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It’s All About Integrity

Oct 5, 2011
By Dennis Clemmer

Categories: Leadership & Organizational Development

It’s All About Integrity

October 5, 2011

It’s All About Integrity by Dennis Clemmer

Had a chance meeting with a friend recently at a social gathering, and as we were about to part he stated, “Great seeing you.  Let’s do lunch sometime.  I’ll give you a call.”

Sad to say but I doubt that I will get this call for lunch.  How do I know?  It’s happened before and the guy’s track record for following through on this type of thing isn’t good.  Not a big deal, right?  Wrong!!

I got to thinking about this type of behavior recently when Roger North circulated a presentation that one of his clients attended.  The presentation was on the Ontological Model of Leadership (I know, pretty scary sounding) with one of the elements of the model being “integrity.”  The speaker was reported to have joked, “Eighty percent of firms have ‘integrity’ as a core value, but 100 percent of firms don’t know what it means and thus don’t have ‘true’ integrity.”

So what is “true integrity” and how does this relate to my friend from whom I won’t get a lunch invite?  According to this model, integrity simply is honoring your word.  That sounds doable.  But how many of us actually practice it?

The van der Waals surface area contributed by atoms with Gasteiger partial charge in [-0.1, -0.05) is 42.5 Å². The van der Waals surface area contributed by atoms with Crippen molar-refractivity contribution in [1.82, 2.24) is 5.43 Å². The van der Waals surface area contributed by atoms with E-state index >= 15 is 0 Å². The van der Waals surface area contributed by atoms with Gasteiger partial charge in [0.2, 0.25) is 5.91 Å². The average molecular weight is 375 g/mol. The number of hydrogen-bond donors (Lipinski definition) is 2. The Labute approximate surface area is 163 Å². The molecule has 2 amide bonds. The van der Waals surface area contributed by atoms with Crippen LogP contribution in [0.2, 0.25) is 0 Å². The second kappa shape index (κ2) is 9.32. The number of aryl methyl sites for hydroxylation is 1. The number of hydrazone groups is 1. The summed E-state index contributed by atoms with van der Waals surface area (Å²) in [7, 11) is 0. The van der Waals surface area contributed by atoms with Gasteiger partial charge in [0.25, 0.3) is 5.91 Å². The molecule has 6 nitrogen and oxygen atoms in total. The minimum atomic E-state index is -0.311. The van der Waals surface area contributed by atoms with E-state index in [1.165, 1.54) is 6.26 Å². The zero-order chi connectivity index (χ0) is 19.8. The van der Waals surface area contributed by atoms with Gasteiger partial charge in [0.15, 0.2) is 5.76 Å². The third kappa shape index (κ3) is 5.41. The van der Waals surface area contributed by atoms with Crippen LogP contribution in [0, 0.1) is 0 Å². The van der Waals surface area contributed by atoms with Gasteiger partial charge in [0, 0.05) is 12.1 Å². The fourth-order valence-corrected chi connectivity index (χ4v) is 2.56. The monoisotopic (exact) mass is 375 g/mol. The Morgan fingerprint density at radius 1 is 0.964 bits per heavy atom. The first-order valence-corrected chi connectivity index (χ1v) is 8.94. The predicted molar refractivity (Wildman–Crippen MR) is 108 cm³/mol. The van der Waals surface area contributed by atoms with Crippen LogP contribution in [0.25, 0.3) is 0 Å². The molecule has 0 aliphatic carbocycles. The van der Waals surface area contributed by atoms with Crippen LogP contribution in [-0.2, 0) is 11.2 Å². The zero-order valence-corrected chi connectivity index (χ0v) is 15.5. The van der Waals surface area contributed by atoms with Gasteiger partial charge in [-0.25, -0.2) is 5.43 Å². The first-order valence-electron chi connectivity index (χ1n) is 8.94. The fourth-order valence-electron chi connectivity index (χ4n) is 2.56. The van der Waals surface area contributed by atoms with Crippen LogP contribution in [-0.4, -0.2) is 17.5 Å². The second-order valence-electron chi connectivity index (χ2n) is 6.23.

Yesterday I emailed my wife asking her if she was interested in taking a walk after she got home from work and she replied, “Yes”.  In the meantime I got to working on some projects around the house and recognized I was not going to have much energy to walk and emailed her stating that plans had changed.  Unfortunately she left work before the email arrived and was disappointed when she got home and learned that our walk was off.

I could easily rationalize that the projects I completed were important and therefore my decision to not walk was justified.  But did I know when I began to work on these projects that I would likely have to cancel the walk?  Absolutely!  So I made a decision that doing the projects really was more important than taking a walk with Fern.

So what are the lessons to be learned from this?  I will suggest several:

  • One should only make statements of intention when there is a commitment to making that intention happen.
  • We have endless capacity as human beings for rationalization and justification when we don’t make something happen.  Be aware of that temptation.
  • Failure to make something happen can occur through no fault of our own.  When that occurs it should be communicated as soon as possible to those who are impacted.
  • Statements of intention, when not acted upon, can lead to an erosion of trust.

It is all about integrity!

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